Virtual Patching: What Is It and Why Is It Foundational for Keeping Home and Small Business Networks Secure?

Nadav Liebermann|

Virtual Patching: What Is It and Why Is It Foundational for Keeping Home and Small Business Networks Secure?

Nadav Liebermann|

Security vulnerabilities are the cause of most cyber security attacks. Hackers exploit vulnerabilities in software to propagate malware, steal information, and infiltrate computer networks.

Vulnerabilities arise from errors in software implementation. While these errors mostly cause bugs which are merely an inconvenience for users, some open a door to malicious activity. The most severe vulnerabilities allow attackers to gain complete control over computers, servers and devices.

Vulnerabilities are present in almost any software at one point or another. Even large well-established vendors are not immune. For example, Microsoft is known to release a monthly patch for vulnerabilities, known as “Patch Tuesday.” Apple constantly releases security updates for their software, with the latest iOS release, iOS 14.6, fixing at least 43 different vulnerabilities [1].

There is a critical window between the time a vulnerability is detected and an update is released by the vendor when attackers can exploit the vulnerability. Virtual patching solutions were created as a response to the challenges that network administrators face of having to keep up with monitoring potential vulnerabilities as numerous products are deployed, particularly in large organizations.

Virtual Patching
Virtual patching is a method used by security vendors to protect devices against the latest vulnerability threats, without patching the application itself. Usually, an IPS or a next-gen firewall will scan network traffic to detect attacks and block them before they reach the vulnerable application. Thus, even though the application is not actually updated against the latest threats, it is still protected from them.
Most commonly, virtual patching is deployed in larger organization and enterprise network environments.

A few of the benefits include:
  • Additional time for developers to effectively and permanently fix vulnerabilities
  • Minimal costly business downtime
  • Another level of security that covers legacy systems and other areas where fixes are no longer issued [2]
Vulnerabilities in IoT devices

Over the past few years, home and small business networks have grown significantly, today resembling a network comparable to those of small organizations. There are more than 20 devices on average per household, and an average of 7 smart connected devices.
Similar to software, IoT devices are susceptible to vulnerabilities that come with some unique challenges:

  • Relatively low quality of code and subpar security practices.
  • Many devices do not update automatically, and the user is unaware when an update is available. Sometimes even critical security vulnerabilities are left unpatched by the vendor for years [3].
  • Lack of central management and visibility.


Vulnerabilities in IoTs mostly appear when a device exposes one or more services to the network. Examples of such services include:

  • Management – Smart devices will often include a web-based interface for basic management and configuration. These web interfaces are the most common vector of attack on IoT devices.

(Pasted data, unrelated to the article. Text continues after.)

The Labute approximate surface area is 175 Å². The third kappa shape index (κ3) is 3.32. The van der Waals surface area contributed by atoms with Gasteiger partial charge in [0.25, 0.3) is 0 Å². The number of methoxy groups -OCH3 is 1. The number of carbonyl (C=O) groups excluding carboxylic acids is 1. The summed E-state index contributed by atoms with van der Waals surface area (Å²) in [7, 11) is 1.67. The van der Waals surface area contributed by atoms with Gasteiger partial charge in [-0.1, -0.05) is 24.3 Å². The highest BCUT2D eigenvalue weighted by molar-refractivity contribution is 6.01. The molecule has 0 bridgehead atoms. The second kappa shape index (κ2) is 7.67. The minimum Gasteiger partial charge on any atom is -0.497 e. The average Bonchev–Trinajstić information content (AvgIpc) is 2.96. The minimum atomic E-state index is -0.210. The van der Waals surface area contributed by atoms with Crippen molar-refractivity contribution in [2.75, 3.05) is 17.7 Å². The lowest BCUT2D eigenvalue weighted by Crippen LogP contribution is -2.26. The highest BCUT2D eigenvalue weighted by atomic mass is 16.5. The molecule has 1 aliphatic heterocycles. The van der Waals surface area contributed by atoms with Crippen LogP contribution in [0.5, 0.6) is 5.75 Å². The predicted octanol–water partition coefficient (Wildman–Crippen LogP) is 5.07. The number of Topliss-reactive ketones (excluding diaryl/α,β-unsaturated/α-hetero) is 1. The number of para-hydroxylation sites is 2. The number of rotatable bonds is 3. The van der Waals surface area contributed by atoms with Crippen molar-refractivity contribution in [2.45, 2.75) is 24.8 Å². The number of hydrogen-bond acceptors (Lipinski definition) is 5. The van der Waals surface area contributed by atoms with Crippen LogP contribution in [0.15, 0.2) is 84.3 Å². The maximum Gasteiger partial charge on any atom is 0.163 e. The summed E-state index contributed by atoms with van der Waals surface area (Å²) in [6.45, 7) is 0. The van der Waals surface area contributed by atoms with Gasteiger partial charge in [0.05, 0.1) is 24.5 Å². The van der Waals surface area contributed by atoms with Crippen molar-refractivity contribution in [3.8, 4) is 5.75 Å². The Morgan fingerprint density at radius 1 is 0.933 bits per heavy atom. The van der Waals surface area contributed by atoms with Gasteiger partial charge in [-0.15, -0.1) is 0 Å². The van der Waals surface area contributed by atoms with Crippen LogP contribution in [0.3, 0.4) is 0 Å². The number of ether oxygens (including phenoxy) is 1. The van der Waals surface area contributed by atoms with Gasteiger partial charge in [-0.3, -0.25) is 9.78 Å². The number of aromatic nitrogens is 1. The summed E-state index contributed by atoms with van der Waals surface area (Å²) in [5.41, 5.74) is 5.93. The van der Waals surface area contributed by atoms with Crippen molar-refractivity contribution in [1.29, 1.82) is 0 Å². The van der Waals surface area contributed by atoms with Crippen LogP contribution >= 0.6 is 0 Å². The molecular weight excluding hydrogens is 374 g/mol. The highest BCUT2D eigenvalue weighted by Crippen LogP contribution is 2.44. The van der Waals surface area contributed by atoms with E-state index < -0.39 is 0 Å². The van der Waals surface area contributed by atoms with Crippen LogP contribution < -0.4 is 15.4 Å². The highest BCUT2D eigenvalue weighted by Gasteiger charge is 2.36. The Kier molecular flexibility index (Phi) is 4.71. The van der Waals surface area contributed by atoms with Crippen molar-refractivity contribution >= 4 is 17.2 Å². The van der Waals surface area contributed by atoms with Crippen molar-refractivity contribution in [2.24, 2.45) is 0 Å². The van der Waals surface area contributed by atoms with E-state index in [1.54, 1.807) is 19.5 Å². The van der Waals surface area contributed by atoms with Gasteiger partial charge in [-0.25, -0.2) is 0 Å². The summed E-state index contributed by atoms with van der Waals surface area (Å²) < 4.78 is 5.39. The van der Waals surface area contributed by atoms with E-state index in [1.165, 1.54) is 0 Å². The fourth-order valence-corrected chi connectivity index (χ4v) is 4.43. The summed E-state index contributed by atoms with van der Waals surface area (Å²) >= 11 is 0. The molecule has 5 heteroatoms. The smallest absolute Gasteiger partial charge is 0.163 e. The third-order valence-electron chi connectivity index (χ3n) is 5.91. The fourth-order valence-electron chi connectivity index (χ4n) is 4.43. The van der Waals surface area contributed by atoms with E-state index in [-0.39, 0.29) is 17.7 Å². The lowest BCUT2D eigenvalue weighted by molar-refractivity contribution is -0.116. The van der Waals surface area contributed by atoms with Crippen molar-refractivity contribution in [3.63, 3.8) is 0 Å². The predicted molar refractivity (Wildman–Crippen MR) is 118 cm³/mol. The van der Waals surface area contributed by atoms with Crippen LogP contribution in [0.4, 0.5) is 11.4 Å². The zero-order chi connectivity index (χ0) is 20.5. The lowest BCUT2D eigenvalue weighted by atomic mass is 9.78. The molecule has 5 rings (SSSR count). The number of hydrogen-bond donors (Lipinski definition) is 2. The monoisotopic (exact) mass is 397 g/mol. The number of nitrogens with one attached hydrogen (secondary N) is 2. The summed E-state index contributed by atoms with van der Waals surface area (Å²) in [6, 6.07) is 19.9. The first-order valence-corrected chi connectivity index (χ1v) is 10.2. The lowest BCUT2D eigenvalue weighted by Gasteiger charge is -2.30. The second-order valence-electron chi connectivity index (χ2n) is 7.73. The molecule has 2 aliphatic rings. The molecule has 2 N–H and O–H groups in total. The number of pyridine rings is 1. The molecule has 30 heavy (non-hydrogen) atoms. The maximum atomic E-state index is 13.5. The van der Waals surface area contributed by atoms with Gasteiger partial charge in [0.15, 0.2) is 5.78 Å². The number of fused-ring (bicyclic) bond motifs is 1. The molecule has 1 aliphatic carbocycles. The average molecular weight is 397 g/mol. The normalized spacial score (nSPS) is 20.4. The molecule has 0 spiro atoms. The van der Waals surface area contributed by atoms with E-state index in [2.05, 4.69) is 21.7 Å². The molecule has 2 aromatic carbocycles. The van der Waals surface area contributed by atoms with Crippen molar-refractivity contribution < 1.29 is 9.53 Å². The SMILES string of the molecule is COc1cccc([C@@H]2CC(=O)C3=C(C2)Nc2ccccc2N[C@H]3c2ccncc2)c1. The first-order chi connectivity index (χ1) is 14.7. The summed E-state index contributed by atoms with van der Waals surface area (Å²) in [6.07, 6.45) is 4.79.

• Video Streaming – Network cameras will expose a streaming service, (using RTSP protocol or similar) to enable users to view the camera’s feed in real time.
  • Voice – IP phones use the SIP protocol to deliver phone calls over the network.
  • Discovery – Smart devices use auto-discovery protocols such as UPNP to discover each other’s presence on the network.


To date, vulnerabilities have been discovered in all of the above services. According to our analysis of IoT vulnerabilities from the past years, 40% allow complete takeover of the device, and 30% more reveal sensitive information or allow bypassing authentication.

Mirai malware continues to attack IoTs

The Mirai malware has been targeting IoT devices since 2016. Variants of the malware have popped up several times, each time targeting a different set of devices. A variant from 2020 called “Mozi” is targeting routers and DVRs [4], while a more recent variant is targeting routers, NAS, and other unknown IoT devices [5].

Virtual Patching for IoT devices

Traditionally virtual patching has been used to secure larger enterprise networks; however, it can also be applied to IoT devices on unmanaged networks. The benefits include:

  • No need to manually update IoT devices when an update becomes available.
  • Protection against zero-day attacks which are not yet publicly known.
  • Protection for older IoT devices that are no longer supported by the vendor.


As part of SAM’s security solution, we provide IoT-focused virtual patching. Our solution is unique in the following ways:

  • Detection of zero-day vulnerabilities in addition to hundreds of known ones.
  • Automatic device discovery and identification. Our device fingerprinting, automatically discovers and identifies all IoT devices on the network. The virtual patching mechanism then applies protection on a per device basis, giving greater granularity and control over blocked vulnerabilities.
  • Lightweight. Major optimizations were implemented to allow the virtual patching solution to run on low-end gateways such as the ones found on smaller networks. As an example, our solution uses 4-times less RAM memory than Suricata, a popular open source IPS solution.



Nadav Liebermann|
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